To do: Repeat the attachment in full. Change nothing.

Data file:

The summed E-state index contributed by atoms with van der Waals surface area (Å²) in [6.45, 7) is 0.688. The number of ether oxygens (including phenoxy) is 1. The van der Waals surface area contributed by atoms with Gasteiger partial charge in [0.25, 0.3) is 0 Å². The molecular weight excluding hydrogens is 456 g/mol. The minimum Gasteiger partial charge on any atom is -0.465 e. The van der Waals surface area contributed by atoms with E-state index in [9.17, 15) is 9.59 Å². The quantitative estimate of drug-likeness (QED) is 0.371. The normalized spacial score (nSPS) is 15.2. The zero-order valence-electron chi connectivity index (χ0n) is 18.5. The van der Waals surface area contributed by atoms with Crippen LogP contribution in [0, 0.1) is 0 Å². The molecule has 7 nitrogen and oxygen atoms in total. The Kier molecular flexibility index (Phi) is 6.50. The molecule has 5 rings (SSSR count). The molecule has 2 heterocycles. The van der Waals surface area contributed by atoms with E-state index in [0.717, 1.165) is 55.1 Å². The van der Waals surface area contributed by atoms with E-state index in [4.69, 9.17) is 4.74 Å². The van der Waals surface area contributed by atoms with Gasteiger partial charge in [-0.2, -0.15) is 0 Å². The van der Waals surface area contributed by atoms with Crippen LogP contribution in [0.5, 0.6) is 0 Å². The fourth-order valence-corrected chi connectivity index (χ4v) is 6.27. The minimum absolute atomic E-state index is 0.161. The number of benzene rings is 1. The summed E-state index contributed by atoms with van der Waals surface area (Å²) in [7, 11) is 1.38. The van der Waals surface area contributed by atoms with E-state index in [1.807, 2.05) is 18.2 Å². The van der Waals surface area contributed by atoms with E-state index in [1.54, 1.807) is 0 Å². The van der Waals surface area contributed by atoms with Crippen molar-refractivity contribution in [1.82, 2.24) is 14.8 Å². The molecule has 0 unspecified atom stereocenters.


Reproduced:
The summed E-state index contributed by atoms with van der Waals surface area (Å²) in [6.45, 7) is 0.688. The number of ether oxygens (including phenoxy) is 1. The van der Waals surface area contributed by atoms with Gasteiger partial charge in [0.25, 0.3) is 0 Å². The molecular weight excluding hydrogens is 456 g/mol. The minimum Gasteiger partial charge on any atom is -0.465 e. The van der Waals surface area contributed by atoms with E-state index in [9.17, 15) is 9.59 Å². The quantitative estimate of drug-likeness (QED) is 0.371. The normalized spacial score (nSPS) is 15.2. The zero-order valence-electron chi connectivity index (χ0n) is 18.5. The van der Waals surface area contributed by atoms with Crippen LogP contribution in [0, 0.1) is 0 Å². The molecule has 7 nitrogen and oxygen atoms in total. The Kier molecular flexibility index (Phi) is 6.50. The molecule has 5 rings (SSSR count). The molecule has 2 heterocycles. The van der Waals surface area contributed by atoms with E-state index in [0.717, 1.165) is 55.1 Å². The van der Waals surface area contributed by atoms with E-state index in [4.69, 9.17) is 4.74 Å². The van der Waals surface area contributed by atoms with Gasteiger partial charge in [-0.2, -0.15) is 0 Å². The van der Waals surface area contributed by atoms with Crippen LogP contribution in [0.5, 0.6) is 0 Å². The fourth-order valence-corrected chi connectivity index (χ4v) is 6.27. The minimum absolute atomic E-state index is 0.161. The number of benzene rings is 1. The summed E-state index contributed by atoms with van der Waals surface area (Å²) in [7, 11) is 1.38. The van der Waals surface area contributed by atoms with E-state index in [1.807, 2.05) is 18.2 Å². The van der Waals surface area contributed by atoms with E-state index in [1.54, 1.807) is 0 Å². The van der Waals surface area contributed by atoms with Crippen molar-refractivity contribution in [1.82, 2.24) is 14.8 Å². The molecule has 0 unspecified atom stereocenters.